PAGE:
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Night & Light Photography at West Burton

Our 18 November meeting saw us leaving the sanctuary of The Bolton Arms and venturing out to the Cauldron Falls at West Burton. It was three degrees below freezing, darker than a darkroom in a powercut, so what on earth were we thinking?

On the agenda was experimenting with night and light photography, guided by our good friend Tom Marsh of Yorkshire Photo Walks. Among the experimenters were a few old hands but the majority of us were new to these techniques.

Tom started things off with a walkthrough of the key technical things to remember:
– use a tripod,
– turn off image stabilisation,
– use a remote release or self-timer, and
– focus manually.

And then we got to it. Almost immediately, challenges presented themselves.

Gauging the length of the exposure (time value) depends, of course, on the ISO and aperture settings as well as the lens and camera. Sadly and surprisingly, there’s no guidance in the user manual for setting the exposure length in the dark.

Tom suggested five minutes as a starting point. Something that requires knowledge of where the Bulb button is. Know your camera!

Here’s an example of a setting that used a bulb timer of five seconds (5″), which is easily confused with five minutes (5′):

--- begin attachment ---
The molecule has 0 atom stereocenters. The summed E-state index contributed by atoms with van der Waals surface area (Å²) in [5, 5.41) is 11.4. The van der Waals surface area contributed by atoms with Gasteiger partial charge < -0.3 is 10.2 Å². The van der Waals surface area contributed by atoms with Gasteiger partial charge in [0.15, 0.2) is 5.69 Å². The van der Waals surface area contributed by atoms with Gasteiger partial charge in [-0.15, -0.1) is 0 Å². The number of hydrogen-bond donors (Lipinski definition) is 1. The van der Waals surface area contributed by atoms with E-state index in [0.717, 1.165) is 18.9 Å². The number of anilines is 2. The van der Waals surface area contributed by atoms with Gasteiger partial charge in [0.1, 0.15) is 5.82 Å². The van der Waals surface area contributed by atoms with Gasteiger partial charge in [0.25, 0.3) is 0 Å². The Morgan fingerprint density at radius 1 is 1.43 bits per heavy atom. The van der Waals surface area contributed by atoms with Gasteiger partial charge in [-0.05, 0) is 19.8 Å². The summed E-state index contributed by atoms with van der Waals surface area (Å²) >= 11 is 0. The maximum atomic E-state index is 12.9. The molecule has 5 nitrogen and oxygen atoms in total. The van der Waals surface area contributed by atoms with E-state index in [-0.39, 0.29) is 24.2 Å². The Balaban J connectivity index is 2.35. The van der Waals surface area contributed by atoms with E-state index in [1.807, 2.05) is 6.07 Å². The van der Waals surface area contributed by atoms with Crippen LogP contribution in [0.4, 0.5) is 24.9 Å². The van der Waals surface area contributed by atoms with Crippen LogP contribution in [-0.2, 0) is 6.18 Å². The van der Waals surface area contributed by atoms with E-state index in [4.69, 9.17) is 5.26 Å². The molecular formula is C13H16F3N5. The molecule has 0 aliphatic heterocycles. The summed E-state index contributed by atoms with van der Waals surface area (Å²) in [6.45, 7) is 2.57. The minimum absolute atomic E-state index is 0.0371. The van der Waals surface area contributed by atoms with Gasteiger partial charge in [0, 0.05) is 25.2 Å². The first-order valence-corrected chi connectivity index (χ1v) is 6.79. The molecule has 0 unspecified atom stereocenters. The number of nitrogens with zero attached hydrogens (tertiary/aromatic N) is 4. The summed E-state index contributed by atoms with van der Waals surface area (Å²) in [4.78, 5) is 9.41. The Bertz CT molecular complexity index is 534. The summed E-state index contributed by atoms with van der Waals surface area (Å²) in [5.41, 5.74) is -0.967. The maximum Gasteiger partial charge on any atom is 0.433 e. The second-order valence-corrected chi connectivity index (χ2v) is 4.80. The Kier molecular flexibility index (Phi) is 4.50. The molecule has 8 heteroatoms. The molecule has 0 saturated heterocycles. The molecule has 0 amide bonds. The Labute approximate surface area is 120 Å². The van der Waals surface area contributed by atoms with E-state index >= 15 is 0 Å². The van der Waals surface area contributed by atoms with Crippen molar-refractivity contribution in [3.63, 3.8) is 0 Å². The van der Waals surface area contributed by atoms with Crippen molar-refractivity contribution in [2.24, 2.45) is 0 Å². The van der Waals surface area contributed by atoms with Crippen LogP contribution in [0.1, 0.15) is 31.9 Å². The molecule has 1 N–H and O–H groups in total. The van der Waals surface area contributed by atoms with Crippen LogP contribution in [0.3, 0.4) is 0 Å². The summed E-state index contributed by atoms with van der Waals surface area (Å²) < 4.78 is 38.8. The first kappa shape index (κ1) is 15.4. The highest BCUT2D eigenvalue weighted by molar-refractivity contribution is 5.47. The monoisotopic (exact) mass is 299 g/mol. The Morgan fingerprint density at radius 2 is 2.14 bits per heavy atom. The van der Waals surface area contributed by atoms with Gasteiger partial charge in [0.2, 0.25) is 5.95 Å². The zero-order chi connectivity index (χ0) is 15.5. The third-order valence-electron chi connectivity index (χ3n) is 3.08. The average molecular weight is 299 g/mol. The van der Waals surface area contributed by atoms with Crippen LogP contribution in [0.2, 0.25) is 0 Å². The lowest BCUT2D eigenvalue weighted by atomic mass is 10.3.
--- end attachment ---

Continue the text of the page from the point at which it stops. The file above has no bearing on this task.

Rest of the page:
Gauging the length of the required exposure is easy once you know how

Another case of Know Your Camera!

Obviously, auto focus wouldn’t do anything in the dark other than run down the battery. In the pitch black darkness, focusing to just shy of infinity was a hit and miss affair. Mostly miss. Prime lens users found this especially problematic, for some reason.

Focusing is easier in daylight than at night

Another challenge with shooting in the dark is how do you know you’ve composed the shot well? You might as well be playing darts with the light off:

Somewhere in the distance are the falls. Nice sky though.

But, following another of Tom’s golden rules – be patient! – vaguely respectable results started to come through.

In seven minutes you could make a cup of tea, or capture the falls in the dark.

Next up, Tom had us “painting” the falls with the light from our torches. The effect is remarkable, revealing the elements of the landscape in a new, magical way:

Just kidding. This was taken during the day.

Finishing the evening off with some magic, Tom introduced to a different kind of light painting, the results of which are shown in the short slide show below (click on any image to start the slide show).

All in all, a fun and informative night out where for a few hours we forgot the cold and were entranced with the lights of the night.

Starry, starry night

The follow-up session at the next meeting looked at the results you see here, plus a few more besides, and helped confirm the learning points. While not everyone was convinced by the artistic merits of shooting landscapes in the dark, the techniques covered might one day come in useful in other settings. And a few members voiced their intention of revisiting the Falls to practise those very techniques!

Many thanks to Tom for journeying all the way up from Leeds and showing us how it’s done. To see Tom’s advice, download the PDF of his presentation here.

For more information about Tom’s work and the photography tuition he offers, visit Yorkshire Photo Walks.

Thanks to Stephen, Mark, Ken and Michael for sharing their shots.